Are humans ready to engage with bots?
As expectations on digital user-experience rise, and pressure from non-traditional players grows, insurers are turning towards AI-enabled technology for customer interaction. While this promises personalised, fast and intuitive end-to-end insurance experience, the industry needs to beware of regulations relating to the use of AI, the limitations of the technologies, and acknowledge that many clients still want human interaction.
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Customer expectations on digital user experience are rising. To meet expectations of high-value and frequent-touch interactions, more personalized services and 24/7 support, the insurance industry is turning to digital intermediaries and AI-enabled technologies for customer-facing activities.1 This is creating a new dimension in client-machine interactions.
Developments in natural language processing, computer vision including image recognition and other technologies bring many opportunities. Virtual agents like chatbots allow clients to address their issues at any time. Robots can also send reminders to clients to finish processes if they were interrupted, request missing information and analyze images of incidents. AI-enabled assistants can sift through vast amounts of client data and formulate more personalized service much faster than a human could. AI can also help accelerate claims processing and underwriting services. Algorithms integrated with internal policy data can enable insurers to fully automate and execute claims payout in real time.2
AI has limits though, not least the lack of certain cognitive skills.3 This is one reason why humans are still needed, to take care of cases that require special handling. Machine learning technologies can spot unconventional cases, which should be then be referred to humans. Integrating all automated systems, and also making them work with humans to offer a reliable and efficient end-to-end customer experience can be challenging, and costly if not executed carefully.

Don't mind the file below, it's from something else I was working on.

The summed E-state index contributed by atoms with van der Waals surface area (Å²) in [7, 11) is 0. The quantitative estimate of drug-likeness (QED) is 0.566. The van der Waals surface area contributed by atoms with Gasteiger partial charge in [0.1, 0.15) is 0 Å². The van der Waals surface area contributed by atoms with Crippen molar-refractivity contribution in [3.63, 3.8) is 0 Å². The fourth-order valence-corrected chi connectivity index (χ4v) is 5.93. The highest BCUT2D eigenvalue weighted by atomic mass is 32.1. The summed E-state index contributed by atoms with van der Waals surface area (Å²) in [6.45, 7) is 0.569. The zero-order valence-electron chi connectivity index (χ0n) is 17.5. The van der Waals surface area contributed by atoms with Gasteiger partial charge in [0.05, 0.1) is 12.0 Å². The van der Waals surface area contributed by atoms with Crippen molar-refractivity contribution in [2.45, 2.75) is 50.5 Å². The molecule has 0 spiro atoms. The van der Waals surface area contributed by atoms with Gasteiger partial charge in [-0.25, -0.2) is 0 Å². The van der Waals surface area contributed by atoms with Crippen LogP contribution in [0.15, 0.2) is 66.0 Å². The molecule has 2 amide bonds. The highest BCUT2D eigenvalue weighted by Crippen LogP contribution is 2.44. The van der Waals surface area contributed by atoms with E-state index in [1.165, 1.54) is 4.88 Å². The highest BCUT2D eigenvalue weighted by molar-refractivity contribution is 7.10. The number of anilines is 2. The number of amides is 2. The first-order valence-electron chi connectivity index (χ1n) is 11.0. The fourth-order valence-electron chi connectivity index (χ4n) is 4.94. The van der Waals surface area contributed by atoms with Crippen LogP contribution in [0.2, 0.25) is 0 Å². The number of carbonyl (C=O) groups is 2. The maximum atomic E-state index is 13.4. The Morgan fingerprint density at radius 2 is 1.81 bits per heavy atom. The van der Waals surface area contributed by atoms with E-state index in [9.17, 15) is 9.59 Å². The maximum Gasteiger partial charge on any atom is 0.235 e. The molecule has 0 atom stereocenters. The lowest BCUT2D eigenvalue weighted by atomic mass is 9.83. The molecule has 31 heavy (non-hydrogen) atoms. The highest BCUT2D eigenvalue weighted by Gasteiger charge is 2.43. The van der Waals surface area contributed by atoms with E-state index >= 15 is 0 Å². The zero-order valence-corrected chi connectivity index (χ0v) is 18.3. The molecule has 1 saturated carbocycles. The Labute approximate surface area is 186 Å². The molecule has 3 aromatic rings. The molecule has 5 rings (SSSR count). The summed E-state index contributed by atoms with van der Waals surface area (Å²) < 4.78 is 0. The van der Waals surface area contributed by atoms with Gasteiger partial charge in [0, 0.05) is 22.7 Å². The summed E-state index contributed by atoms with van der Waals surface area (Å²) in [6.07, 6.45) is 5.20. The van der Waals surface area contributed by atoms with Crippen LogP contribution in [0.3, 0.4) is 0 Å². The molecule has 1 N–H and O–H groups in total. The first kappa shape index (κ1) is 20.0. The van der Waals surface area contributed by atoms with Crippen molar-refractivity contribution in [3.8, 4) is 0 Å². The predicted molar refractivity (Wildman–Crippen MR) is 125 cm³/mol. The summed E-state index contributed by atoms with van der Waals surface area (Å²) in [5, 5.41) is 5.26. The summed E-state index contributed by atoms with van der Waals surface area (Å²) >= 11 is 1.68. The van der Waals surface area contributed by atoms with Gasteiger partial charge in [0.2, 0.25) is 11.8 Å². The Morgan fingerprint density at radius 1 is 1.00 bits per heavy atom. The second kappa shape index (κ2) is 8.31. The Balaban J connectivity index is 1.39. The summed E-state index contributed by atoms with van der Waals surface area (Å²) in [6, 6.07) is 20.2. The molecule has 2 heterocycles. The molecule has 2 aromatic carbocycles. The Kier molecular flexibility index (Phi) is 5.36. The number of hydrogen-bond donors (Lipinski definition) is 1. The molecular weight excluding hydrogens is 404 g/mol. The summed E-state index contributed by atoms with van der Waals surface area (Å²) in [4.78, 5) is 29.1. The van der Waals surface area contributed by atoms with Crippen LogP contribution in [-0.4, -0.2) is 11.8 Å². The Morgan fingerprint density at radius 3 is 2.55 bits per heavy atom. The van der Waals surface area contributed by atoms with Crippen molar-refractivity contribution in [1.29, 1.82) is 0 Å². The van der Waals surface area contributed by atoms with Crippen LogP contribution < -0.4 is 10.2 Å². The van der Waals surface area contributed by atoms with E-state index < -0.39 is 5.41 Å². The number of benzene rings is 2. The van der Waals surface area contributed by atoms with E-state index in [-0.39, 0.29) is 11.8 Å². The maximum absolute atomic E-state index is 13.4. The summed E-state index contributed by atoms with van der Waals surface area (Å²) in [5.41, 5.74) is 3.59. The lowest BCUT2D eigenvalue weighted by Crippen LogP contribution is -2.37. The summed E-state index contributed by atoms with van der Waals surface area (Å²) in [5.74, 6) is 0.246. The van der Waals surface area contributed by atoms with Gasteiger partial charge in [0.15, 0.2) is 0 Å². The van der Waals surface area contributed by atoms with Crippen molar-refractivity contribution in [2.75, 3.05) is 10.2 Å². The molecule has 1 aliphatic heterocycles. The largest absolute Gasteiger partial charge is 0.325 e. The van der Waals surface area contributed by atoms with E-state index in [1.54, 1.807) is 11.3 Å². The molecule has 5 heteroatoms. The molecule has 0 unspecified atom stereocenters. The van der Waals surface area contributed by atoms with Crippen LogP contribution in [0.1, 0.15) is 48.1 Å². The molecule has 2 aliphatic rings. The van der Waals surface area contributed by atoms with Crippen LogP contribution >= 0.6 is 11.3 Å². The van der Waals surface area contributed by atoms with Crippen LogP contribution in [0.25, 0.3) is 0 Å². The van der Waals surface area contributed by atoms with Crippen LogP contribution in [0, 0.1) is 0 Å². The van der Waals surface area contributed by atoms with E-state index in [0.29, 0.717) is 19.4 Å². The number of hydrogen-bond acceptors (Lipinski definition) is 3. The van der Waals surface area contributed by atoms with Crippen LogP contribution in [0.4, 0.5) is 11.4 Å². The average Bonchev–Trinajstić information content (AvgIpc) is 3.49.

There are other challenges also. For instance, virtual assistants can carry out a variety of tasks, but these may be regulated differently across various jurisdictions. In a recent case in the UK, an insurer was fined for over-reliance on voice-analytics software, which led to some claims being unfairly declined or not adequately investigated.4 Large-scale serial claims could also arise should chat-bot software be incorrectly programmed. And should a claim be incorrectly accepted, this could create a precedent for similar claims. With respect to compliance or operations, the insurance industry’s use of virtual advice could also be exposed to risk arising from tighter regulatory restrictions.
An underlying consideration is that only 20% of consumers say they are comfortable using chatbots for their financial dealings.5 Tech-savvy generations are more accepting but overall, many are not comfortable with the idea of taking advice from a robot. While expectations on digital user-experience are rising, customer reluctance as well as risks related to regulatory restrictions and technological errors need to be balanced when deciding where and to what extent to go artificial and automatic.
1. The Age of With – Accelerating the impact of augmented intelligence in insurance, Deloitte, 2020, https://www2.deloitte.com/ca/en/pages/deloitte-analytics/articles/ age-of-with-insurance.html
3. “An understanding of AI’s limitations is starting to sink in”, The Economist, 13 June 2020, https://www.economist.com/technology-quarterly/2020/06/11/an- understanding-of-ais-limitations-is-starting-to-sink-in
4. J. P. Raman and R. Lam, Artificial intelligence applications in financial systems, Oliver Wyman, 2019, https://www.oliverwyman.com/our-expertise/insights/2019/dec/ artificial-intelligence-applications-in-financial-services.html
5. Acceptance of artificial intelligence chatbots by customer worldwide, as of 2017, by service, Statista, https://www.statista.com/statistics/717098/worldwide- customer-chatbot-acceptance-by-industry/